RESEARCH TRIANGLE PARK, NC– Norris Tolson was selected President and CEO of the North Carolina Biotechnology Center by its board of directors, effective July 2. TechJournal South exclusively reported that Tolson had been chosen on June 19.
http://techjournalsouth.com/news/article.html?item_id=3336 for our first report of this choice.
Tolson, who has served as secretary of three state cabinet departments, had been the Biotechnology Center’s interim leader since January. “Norris Tolson is a seasoned leader who is well-respected across North Carolina,” said Sue Cole, chairwoman of the board.
“He brings the attributes needed to elevate biotechnology across the state: leadership, strategy, and a rare combination of public and private sector experience.”
Tolson has served on the Biotechnology Center’s Board of Directors since 2000, as a member of the Executive Committee since 2001, and as Vice Chair since 2005. He was one of five co-conveners leading development of the recently completed North Carolina’s Strategic Plan for Biofuels Leadership.
Gov. Mike Easley appointed Tolson Secretary of Revenue in January 2001. Tolson served as Secretary of Commerce and Secretary of Transportation under former Gov. Jim Hunt. Tolson also served in the N.C. House of Representatives from Edgecombe County from 1994 to 1997.
“As head of the Department of Revenue, Secretary Tolson has been a key and trusted member of my cabinet, and I appreciate his dedication to our state,” Easley said. “His managerial and organizational talent raised levels of service to our citizens and dramatically increased collections.”
“The Biotechnology Center plays a critical role in North Carolina’s economy and having Norris at the helm will keep the state a national leader in the growing biotech industry.”
Tolson worked at E. I. DuPont from 1965 to 1993, gaining increasingly senior positions worldwide. Returning to his hometown of Pinetops, N.C., upon retirement, he immediately chose service to North Carolina as his goal.
“I’ve been blessed with rich and varied work experience,” Tolson said. “I regard leadership of the Biotechnology Center as a significant opportunity, and I’m looking forward to getting started.”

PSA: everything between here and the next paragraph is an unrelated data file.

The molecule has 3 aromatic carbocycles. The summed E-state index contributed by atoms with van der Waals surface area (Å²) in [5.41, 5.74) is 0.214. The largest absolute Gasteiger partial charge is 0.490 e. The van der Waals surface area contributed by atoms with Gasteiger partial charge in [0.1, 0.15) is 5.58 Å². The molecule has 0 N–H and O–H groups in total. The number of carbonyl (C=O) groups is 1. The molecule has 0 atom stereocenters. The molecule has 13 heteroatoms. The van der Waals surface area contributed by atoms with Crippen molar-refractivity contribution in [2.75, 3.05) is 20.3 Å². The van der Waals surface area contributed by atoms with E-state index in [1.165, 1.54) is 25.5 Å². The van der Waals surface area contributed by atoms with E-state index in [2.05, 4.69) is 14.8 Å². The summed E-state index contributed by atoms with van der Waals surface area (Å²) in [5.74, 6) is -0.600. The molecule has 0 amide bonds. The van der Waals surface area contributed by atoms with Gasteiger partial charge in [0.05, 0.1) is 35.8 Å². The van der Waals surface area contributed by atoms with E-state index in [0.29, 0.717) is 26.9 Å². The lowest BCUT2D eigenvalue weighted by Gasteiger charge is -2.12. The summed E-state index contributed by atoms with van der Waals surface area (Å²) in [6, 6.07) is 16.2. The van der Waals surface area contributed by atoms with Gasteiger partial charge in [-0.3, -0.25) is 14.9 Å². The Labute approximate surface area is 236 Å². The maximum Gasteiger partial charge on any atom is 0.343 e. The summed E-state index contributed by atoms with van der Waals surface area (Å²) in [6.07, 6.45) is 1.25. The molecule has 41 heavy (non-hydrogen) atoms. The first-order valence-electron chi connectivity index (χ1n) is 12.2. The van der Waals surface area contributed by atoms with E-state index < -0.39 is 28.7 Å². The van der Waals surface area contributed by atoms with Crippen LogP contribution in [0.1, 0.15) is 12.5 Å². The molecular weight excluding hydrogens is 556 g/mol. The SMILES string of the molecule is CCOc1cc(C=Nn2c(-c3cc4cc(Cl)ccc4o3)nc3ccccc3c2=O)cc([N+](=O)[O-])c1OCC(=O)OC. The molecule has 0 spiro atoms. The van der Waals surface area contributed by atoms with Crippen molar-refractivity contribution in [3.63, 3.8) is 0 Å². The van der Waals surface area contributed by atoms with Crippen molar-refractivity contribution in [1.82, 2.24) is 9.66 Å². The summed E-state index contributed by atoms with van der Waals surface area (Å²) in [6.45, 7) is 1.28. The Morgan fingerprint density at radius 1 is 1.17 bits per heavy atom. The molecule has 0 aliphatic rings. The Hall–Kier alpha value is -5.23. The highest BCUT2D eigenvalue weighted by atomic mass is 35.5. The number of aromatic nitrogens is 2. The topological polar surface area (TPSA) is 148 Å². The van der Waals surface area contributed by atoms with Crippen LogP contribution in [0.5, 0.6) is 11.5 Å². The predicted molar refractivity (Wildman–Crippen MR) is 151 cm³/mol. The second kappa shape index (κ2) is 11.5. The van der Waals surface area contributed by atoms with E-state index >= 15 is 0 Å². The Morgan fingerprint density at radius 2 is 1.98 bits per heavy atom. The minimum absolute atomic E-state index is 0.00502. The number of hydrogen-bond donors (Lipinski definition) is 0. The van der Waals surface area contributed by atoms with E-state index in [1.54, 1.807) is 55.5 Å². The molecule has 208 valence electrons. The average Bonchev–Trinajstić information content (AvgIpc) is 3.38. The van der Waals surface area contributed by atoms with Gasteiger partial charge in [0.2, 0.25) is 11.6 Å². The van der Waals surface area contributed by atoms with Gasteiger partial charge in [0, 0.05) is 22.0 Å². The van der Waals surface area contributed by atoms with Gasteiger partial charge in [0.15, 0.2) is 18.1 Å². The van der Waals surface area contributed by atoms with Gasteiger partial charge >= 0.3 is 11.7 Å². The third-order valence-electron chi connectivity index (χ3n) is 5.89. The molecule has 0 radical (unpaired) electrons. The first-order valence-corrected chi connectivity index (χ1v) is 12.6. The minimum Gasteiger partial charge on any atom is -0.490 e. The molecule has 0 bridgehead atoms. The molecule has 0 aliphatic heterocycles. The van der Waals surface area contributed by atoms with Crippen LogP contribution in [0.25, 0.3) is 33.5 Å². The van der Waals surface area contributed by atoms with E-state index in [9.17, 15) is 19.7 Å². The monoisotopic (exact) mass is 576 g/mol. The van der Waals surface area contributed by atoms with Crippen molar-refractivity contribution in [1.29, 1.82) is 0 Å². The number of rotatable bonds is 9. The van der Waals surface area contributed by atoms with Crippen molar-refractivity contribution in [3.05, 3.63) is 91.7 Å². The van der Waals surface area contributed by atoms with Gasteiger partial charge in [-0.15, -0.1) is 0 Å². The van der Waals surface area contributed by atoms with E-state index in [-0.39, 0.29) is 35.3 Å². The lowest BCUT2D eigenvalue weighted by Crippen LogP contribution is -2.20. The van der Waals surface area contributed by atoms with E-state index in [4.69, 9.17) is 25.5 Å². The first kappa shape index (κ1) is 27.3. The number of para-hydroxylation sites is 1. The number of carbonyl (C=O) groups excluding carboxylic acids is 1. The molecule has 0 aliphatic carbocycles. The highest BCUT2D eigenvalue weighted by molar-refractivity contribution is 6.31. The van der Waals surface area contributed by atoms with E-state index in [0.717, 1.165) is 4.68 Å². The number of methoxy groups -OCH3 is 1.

Charles Hamner, president of the Biotechnology Center from 1988-2002, said, “It’s hard to imagine a better choice for North Carolina and for biotechnology. I’m pleased and impressed.”
Importance of Biotechnology
Tolson said biotechnology is important to North Carolina’s economic future.
“In its first 20 years, the Biotechnology Center has assisted North Carolina’s movement to leadership and jobs. Moving the Biotechnology Center and the state to the next 20 years of biotechnology expansion requires imaginative strategies and unwavering commitment.”
“No other industry offers as much opportunity for the future of North Carolina as biotechnology.”
Tolson assumes the new position at a time of promise for biotechnology development, products and jobs. Last month, Ernst & Young ranked North Carolina third for the fourth straight year in number of biotechnology companies. More than 48,000 citizens work in almost 400 bioscience companies; another 42,000 work in related and support companies.
The North Carolina General Assembly has invested millions of dollars building research, biomanufacturing, workforce training and institutional capabilities.
Statewide offices of the Biotechnology Center and targeted development of new sectors — from biofuels to marine biotechnology, nanobiotechnology, and natural biotechnology — are triggering new and expanding opportunities.
Though almost every other state in America is investing heavily in biotechnology, few other states have the natural resources and the vibrant university and industry partnerships that the Biotechnology Center has nurtured for 23 years.
The Biotechnology Center was established by the General Assembly in 1984 as the world’s first targeted initiative for biotechnology development.
The Biotechnology Center is a private, non-profit corporation supported by the General Assembly.
Its mission is to provide long-term economic and societal benefits to North Carolina by supporting biotechnology research, business and education statewide.
For more see: www.ncbiotech.org
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